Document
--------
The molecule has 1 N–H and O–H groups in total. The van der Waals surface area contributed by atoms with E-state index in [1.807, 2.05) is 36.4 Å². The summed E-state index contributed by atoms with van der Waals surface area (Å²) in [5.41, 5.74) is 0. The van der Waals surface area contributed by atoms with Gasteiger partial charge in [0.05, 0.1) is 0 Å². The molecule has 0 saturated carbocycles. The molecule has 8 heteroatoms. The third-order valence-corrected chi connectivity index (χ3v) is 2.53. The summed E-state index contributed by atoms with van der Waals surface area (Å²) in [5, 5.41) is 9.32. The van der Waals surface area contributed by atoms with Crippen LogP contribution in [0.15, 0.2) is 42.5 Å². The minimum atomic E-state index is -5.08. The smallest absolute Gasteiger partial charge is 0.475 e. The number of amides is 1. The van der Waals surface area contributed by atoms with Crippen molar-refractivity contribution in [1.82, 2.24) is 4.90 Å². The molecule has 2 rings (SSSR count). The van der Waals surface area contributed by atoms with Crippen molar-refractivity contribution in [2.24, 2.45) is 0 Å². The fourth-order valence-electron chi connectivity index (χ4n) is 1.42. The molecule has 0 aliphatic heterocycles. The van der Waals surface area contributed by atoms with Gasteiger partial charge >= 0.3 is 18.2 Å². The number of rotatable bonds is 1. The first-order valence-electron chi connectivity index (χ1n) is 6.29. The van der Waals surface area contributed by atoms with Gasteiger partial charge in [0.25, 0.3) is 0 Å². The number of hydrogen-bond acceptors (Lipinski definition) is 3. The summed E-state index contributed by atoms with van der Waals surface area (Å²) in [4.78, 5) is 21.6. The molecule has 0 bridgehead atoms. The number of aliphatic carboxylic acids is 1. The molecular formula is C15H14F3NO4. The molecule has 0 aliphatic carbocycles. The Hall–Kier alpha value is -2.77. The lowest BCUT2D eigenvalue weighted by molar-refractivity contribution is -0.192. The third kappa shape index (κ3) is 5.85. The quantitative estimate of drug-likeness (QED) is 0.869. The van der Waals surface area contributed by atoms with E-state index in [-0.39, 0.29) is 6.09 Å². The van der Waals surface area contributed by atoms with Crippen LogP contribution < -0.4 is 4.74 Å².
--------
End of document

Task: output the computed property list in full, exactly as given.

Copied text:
The molecule has 1 N–H and O–H groups in total. The van der Waals surface area contributed by atoms with E-state index in [1.807, 2.05) is 36.4 Å². The summed E-state index contributed by atoms with van der Waals surface area (Å²) in [5.41, 5.74) is 0. The van der Waals surface area contributed by atoms with Gasteiger partial charge in [0.05, 0.1) is 0 Å². The molecule has 0 saturated carbocycles. The molecule has 8 heteroatoms. The third-order valence-corrected chi connectivity index (χ3v) is 2.53. The summed E-state index contributed by atoms with van der Waals surface area (Å²) in [5, 5.41) is 9.32. The van der Waals surface area contributed by atoms with Crippen LogP contribution in [0.15, 0.2) is 42.5 Å². The minimum atomic E-state index is -5.08. The smallest absolute Gasteiger partial charge is 0.475 e. The number of amides is 1. The van der Waals surface area contributed by atoms with Crippen molar-refractivity contribution in [1.82, 2.24) is 4.90 Å². The molecule has 2 rings (SSSR count). The van der Waals surface area contributed by atoms with Crippen molar-refractivity contribution in [2.24, 2.45) is 0 Å². The fourth-order valence-electron chi connectivity index (χ4n) is 1.42. The molecule has 0 aliphatic heterocycles. The van der Waals surface area contributed by atoms with Gasteiger partial charge >= 0.3 is 18.2 Å². The number of rotatable bonds is 1. The first-order valence-electron chi connectivity index (χ1n) is 6.29. The van der Waals surface area contributed by atoms with Gasteiger partial charge in [0.25, 0.3) is 0 Å². The number of hydrogen-bond acceptors (Lipinski definition) is 3. The summed E-state index contributed by atoms with van der Waals surface area (Å²) in [4.78, 5) is 21.6. The molecule has 0 bridgehead atoms. The number of aliphatic carboxylic acids is 1. The molecular formula is C15H14F3NO4. The molecule has 0 aliphatic carbocycles. The Hall–Kier alpha value is -2.77. The lowest BCUT2D eigenvalue weighted by molar-refractivity contribution is -0.192. The third kappa shape index (κ3) is 5.85. The quantitative estimate of drug-likeness (QED) is 0.869. The van der Waals surface area contributed by atoms with E-state index in [-0.39, 0.29) is 6.09 Å². The van der Waals surface area contributed by atoms with Crippen LogP contribution < -0.4 is 4.74 Å².